A thoughtfully-conceived panel at the Center for Architecture on Wednesday night offered what amounted to the most complete look yet at plans for the Reading Viaduct. Presented by AIA Philadelphia and Hidden City Philadelphia, with sponsorship by Philadelphia University and Philadelphia Woodworks, the event was moderated by Thaddeus Squire, founder of Hidden City and CultureWorks.
Squire began by summing up the four challenges facing realization of the project: ownership questions, community and cultural implications, a large and diverse physical space, and greater civic ramifications. The evening’s four speakers, Laura Spina, Andy Toy, Bryan Hanes, and Paul Levy, next discussed those aspects in greater detail in seamless progression.
Spina, the Center City planner for the Philadelphia City Planning Commission, began by presenting a historical context of the viaduct and the railroad transportation network of which it was part, stressing its significance in the area’s industrial heritage. Crafting a park from the ruins of the viaduct is, she reminded the audience, a primary recommendation of the Center City District plan now being refined.
Toy, in his capacity as managing director of the Eastern Tower/Chinatown Community Center mixed-use development, emphasized that the project must engage and involve the community and that it must strive to meet the needs of people of all incomes and social strata. Pointing out that the land under the viaduct encompasses nearly 7 acres, he exhorted planners, designers and developers to not “just think about what’s on top.”
Hanes, the urban designer whose public space work here has most recently manifested itself at Sister Cities Park, ran through his ideas and drawings for the portion of the viaduct that will initially be turned into parkland, the shorter path that veers west and belongs to SEPTA. (The entire site is the size of Rittenhouse Square, he said, while this part is roughly equivalent to the Square’s center.)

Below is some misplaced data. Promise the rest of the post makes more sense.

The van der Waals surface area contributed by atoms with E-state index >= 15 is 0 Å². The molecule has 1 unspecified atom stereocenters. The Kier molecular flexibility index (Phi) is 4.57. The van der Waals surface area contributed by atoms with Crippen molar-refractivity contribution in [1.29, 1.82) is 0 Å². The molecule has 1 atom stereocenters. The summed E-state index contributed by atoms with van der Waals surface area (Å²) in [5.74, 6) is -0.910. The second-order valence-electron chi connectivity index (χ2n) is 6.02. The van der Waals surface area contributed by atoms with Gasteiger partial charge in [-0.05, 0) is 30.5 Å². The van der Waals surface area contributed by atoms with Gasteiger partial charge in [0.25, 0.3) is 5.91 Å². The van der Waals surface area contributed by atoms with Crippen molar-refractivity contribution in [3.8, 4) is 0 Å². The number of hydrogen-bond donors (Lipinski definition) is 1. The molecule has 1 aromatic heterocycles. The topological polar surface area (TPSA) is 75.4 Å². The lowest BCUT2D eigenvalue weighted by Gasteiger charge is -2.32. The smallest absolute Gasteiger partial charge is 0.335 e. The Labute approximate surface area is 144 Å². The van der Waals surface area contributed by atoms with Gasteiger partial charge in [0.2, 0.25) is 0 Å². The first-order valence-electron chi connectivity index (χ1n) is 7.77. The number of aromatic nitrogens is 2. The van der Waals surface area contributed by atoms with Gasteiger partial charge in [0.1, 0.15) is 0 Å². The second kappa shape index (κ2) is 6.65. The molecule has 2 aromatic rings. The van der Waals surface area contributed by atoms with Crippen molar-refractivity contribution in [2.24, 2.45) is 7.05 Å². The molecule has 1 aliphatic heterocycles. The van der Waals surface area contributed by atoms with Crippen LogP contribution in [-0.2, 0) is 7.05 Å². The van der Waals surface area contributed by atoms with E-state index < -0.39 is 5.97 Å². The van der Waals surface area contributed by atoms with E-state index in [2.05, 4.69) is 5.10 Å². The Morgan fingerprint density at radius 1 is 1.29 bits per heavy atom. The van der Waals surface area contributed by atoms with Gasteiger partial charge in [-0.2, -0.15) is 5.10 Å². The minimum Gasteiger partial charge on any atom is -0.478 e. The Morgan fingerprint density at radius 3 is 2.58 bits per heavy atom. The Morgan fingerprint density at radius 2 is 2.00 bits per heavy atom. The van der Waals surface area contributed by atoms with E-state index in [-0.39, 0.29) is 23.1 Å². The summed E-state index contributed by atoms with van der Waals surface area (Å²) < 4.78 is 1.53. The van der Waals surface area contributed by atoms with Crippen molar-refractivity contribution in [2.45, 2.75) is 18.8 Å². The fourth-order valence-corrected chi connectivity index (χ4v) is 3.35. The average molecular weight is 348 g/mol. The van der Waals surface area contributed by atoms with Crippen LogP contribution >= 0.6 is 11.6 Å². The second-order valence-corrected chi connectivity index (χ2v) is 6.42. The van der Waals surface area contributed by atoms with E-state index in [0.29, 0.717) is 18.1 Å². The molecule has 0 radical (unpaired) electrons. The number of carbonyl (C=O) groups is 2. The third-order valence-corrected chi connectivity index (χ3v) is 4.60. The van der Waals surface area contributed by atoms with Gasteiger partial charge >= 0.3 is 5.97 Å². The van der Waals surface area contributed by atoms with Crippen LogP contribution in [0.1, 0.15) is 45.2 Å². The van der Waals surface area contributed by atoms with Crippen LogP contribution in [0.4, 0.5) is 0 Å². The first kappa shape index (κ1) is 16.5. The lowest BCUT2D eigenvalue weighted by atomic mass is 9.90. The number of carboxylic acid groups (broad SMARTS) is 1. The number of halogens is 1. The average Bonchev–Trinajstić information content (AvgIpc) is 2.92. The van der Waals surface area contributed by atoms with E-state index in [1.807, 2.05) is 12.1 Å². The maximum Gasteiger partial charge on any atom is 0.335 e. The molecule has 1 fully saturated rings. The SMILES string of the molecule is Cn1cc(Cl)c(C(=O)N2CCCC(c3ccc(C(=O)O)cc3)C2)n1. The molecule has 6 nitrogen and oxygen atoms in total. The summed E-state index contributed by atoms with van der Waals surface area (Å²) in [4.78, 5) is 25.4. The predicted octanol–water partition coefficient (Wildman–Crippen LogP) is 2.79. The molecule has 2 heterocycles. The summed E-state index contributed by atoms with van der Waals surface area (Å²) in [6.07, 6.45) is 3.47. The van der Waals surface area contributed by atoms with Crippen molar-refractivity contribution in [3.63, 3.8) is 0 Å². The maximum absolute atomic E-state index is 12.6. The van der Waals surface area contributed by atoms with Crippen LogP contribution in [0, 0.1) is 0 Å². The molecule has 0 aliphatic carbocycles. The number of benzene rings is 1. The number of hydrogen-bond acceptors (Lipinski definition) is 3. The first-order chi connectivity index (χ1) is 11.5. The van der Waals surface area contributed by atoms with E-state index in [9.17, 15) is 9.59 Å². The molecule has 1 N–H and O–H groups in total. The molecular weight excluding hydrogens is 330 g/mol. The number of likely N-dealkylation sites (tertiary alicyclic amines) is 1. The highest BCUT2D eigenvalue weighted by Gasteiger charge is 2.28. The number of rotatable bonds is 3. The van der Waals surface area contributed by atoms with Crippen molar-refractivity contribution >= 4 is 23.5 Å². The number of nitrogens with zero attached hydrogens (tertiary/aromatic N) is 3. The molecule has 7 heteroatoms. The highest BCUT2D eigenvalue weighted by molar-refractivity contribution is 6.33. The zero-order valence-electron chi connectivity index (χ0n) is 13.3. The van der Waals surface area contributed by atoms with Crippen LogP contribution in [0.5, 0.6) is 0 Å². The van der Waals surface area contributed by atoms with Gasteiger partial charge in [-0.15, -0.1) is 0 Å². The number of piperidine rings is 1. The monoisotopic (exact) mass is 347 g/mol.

Responding to the lack of green space in the neighborhoods of Chinatown and Callowhill, this park will be “domestic” in scale, Hanes said, and it will utilize themes and vocabulary such as “window boxes,” “stoops” and “gardens.” Features include everything from porch swings to storm water management to a recreational field, all the while keeping the unique views of City Hall and the Center City skyline in mind.
Hanes also ran through other aspects of the project, from a traffic calming element on Noble Street, to safety and lighting features to be designed by The Lighting Practice. And, he presented palettes of materials (galvanized steel, ipe wood) and native meadow species similar to those which can be found at New York’s High Line.
Levy concluded the presentations with a look at a timeline and costs. He started as a “total non-believer” in the idea, he said, because the viaduct “doesn’t connect anything to anything” (unlike the High Line, for example).
But, Levy added, creating the park to serve a specific population with specific needs, makes more sense — and seems more do-able especially, he said, “since I’ve become a raging incrementalist.” Instead of spending $40 million or more to redevelop the entire viaduct (or tear it down), this spur — pegged at $8 million — is within reach. Because the viaduct is now a barrier to development, he added, kick starting the project will serve other goals. Raising the money should be achievable within the next year.
Questions from the audience leaned towards thoughts on connecting the park to Center City — by covering the Vine St. Expressway (a “1.2 million idea,” Levy pointed out) — and on wrestling the rest of the land from its owners, Reading Entertainment. To the latter, Spina and Levy emphasized that the preference was for continued and patient negotiation, not condemnation or the use of eminent domain.
When one audience member asked why, in light of the extant challenges and financial obstacles, the city didn’t just opt to create a park on some of the vacant parcels under the viaduct, Levy questioned whether creating a beautiful new park adjacent to the blighted viaduct would make any sense. He added that the viaduct’s curves and elevation made for unique assets.
Plus, Spina pointed out, adaptively reusing the viaduct accomplishes “more goals that just providing open space” by preserving a vital piece of the city’s industrial heritage.